LIF - Optics and the Spectrometer

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All pages in this lab

  1. Laser Induced Fluorescence and Raman Scattering
  2. Hologram Development Procedures
  3. Laser Startup Instructions
  4. Optics and the Spectrometer
  5. Troubleshooting

This experiment involves doing a bit of optics so you may need to brush up on a couple of ideas and learn a little about the spectrometers to get the best possible results. Watch the OPTICS video.


A lens is just pieces of glass with curved surfaces such that the directions of incoming rays of light are changed according to Snell's law $n_1\sin{\theta_1}=n_2\sin{\theta2}$ at each surface. For any lens, there is a particular distance for which light from a point source at that distance from the lens becomes collimated (i.e. all rays parallel) upon passing through the lens. This distance is the focal length.

An object is in focus when all rays emerging from any point on the object converge together in a point on the other side of the lens. This occurs for a lens of focal length f when $\frac{1}{o}+\frac{1}{i}=\frac{1}{f}$, where o is the distance from the source (or, object) to the lens and i is the distance from the lens to the image. In other words, if the lens is a distance o from the source, the image will be focused a distance i from the other side of the lens.

The size of the image created is sometimes important. For example, in this experiment, we would like for the image to cover the spectrometer slit. Consider the three rays drawn below between object and image:

By noticing similar triangles, we see that the ratio of the height of the image to the height of the object (i.e. the magnification) is given by: $M\equiv\frac{i}{o}=\frac{h_i}{h_o}$. In a multiple lens system, the total magnification is simply the product of the magnifications for each individual lens involved: $M_{tot}=M_1\times M_2\times M_3\times...\times M_n$.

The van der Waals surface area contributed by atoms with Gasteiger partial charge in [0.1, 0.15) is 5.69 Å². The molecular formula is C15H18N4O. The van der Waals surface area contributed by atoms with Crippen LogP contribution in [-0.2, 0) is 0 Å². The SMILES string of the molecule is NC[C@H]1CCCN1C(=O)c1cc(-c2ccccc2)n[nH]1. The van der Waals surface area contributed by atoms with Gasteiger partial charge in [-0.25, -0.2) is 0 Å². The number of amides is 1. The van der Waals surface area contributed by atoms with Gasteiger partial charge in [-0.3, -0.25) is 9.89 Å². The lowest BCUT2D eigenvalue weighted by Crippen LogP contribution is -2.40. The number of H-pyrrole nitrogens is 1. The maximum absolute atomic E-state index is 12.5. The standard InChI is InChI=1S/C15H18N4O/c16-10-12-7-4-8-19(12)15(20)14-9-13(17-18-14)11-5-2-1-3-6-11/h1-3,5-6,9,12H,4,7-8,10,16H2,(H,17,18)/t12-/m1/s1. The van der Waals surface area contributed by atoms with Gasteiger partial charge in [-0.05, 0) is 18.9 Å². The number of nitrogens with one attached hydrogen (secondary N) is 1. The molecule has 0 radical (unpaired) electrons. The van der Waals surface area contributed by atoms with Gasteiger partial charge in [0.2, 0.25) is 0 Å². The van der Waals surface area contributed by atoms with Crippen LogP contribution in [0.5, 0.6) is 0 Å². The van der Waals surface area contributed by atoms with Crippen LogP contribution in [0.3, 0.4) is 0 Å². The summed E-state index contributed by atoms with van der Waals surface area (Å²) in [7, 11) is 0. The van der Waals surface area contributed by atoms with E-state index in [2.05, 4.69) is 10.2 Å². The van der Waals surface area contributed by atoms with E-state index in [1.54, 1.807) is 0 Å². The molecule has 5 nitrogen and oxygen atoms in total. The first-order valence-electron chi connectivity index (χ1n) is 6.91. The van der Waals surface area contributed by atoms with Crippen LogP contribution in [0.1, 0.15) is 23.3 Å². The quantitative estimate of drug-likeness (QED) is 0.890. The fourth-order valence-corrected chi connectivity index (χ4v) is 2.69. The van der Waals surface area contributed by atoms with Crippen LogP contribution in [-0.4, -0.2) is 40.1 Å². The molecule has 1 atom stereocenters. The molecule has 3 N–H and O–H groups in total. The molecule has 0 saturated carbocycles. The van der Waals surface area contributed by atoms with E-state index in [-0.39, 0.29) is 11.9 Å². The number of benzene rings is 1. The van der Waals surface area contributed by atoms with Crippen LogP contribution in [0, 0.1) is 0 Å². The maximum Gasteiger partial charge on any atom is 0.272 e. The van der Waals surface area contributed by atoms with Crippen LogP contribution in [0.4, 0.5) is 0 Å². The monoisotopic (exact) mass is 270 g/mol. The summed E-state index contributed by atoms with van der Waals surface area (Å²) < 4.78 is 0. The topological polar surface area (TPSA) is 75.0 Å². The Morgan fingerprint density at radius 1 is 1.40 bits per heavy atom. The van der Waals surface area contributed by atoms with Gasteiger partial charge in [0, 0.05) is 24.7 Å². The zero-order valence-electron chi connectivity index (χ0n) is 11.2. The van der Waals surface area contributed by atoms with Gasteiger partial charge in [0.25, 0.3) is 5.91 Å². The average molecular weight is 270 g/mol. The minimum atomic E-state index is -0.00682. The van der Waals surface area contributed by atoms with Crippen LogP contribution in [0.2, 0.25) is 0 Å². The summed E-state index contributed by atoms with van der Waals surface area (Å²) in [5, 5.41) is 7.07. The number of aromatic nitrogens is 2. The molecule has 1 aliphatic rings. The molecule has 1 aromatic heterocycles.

In this experiment, you will use a spectrometer to measure the intensity of light as a function of wavelength. The spectrometer used in this experiment consists of multiple mirrors and a reflection grating as shown to the left. The mirrors collimate and refocus the light, and the grating spreads it out like a prism so that only light in a very small range of wavelengths will be focused on the exit slit at one time. When you turn the wavelength knob on top of the spectrometer, the grating turns and focuses a different range of wavelengths on the exit slit.

To get the best signal and the best resolution with the spectrometer, the most important factors are the following:

  • The entrance and exit slits must be parallel--this affects mainly the resolution. It should not be a problem but if you are having excessive difficulty getting good results, you may want to check this.
  • The full grating should be used. That is, it should be covered with the light. Since you can't see the grating itself, you have to make sure that it is covered by getting a large enough solid angle into the entrance slit. The spectrometer has an f number of 3.5 which means that the ratio of the distance from the final lens to the slit to the diameter of the lens must be less than or equal to 3.5 to make sure that the grating is filled. Basically, this means that your lens should be 15 cm or less from the spectrometer. We get around this in the absorption section of the experiment because the light is very intense.